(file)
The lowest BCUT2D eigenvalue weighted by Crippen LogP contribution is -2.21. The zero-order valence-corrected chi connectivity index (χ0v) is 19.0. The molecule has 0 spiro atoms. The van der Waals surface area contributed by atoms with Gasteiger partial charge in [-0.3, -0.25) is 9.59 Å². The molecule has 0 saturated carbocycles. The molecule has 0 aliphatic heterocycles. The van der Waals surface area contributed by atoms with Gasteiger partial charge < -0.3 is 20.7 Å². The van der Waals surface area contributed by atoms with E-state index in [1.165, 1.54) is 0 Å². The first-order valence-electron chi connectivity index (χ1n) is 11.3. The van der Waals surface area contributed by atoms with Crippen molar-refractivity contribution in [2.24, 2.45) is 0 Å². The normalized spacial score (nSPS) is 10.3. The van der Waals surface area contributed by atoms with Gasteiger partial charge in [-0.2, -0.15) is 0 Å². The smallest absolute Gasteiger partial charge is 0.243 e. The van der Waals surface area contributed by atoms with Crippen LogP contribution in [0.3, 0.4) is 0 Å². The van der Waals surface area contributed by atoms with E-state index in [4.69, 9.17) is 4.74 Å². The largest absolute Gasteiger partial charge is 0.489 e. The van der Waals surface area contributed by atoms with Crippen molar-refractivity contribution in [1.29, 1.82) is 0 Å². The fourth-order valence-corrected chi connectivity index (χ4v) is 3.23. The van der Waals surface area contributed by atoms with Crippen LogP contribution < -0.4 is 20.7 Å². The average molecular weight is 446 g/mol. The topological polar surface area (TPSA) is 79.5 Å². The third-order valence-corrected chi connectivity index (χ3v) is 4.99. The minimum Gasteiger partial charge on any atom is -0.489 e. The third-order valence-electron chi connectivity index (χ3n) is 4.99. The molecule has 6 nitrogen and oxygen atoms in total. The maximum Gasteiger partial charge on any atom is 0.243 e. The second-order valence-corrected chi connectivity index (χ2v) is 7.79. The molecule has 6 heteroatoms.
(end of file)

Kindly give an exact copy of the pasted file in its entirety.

The lowest BCUT2D eigenvalue weighted by Crippen LogP contribution is -2.21. The zero-order valence-corrected chi connectivity index (χ0v) is 19.0. The molecule has 0 spiro atoms. The van der Waals surface area contributed by atoms with Gasteiger partial charge in [-0.3, -0.25) is 9.59 Å². The molecule has 0 saturated carbocycles. The molecule has 0 aliphatic heterocycles. The van der Waals surface area contributed by atoms with Gasteiger partial charge < -0.3 is 20.7 Å². The van der Waals surface area contributed by atoms with E-state index in [1.165, 1.54) is 0 Å². The first-order valence-electron chi connectivity index (χ1n) is 11.3. The van der Waals surface area contributed by atoms with Crippen molar-refractivity contribution in [2.24, 2.45) is 0 Å². The normalized spacial score (nSPS) is 10.3. The van der Waals surface area contributed by atoms with Gasteiger partial charge in [-0.2, -0.15) is 0 Å². The smallest absolute Gasteiger partial charge is 0.243 e. The van der Waals surface area contributed by atoms with Crippen LogP contribution in [0.3, 0.4) is 0 Å². The van der Waals surface area contributed by atoms with E-state index in [4.69, 9.17) is 4.74 Å². The largest absolute Gasteiger partial charge is 0.489 e. The van der Waals surface area contributed by atoms with Crippen molar-refractivity contribution in [1.29, 1.82) is 0 Å². The fourth-order valence-corrected chi connectivity index (χ4v) is 3.23. The van der Waals surface area contributed by atoms with Crippen LogP contribution < -0.4 is 20.7 Å². The average molecular weight is 446 g/mol. The topological polar surface area (TPSA) is 79.5 Å². The third-order valence-corrected chi connectivity index (χ3v) is 4.99. The minimum Gasteiger partial charge on any atom is -0.489 e. The third-order valence-electron chi connectivity index (χ3n) is 4.99. The molecule has 6 nitrogen and oxygen atoms in total. The maximum Gasteiger partial charge on any atom is 0.243 e. The second-order valence-corrected chi connectivity index (χ2v) is 7.79. The molecule has 6 heteroatoms.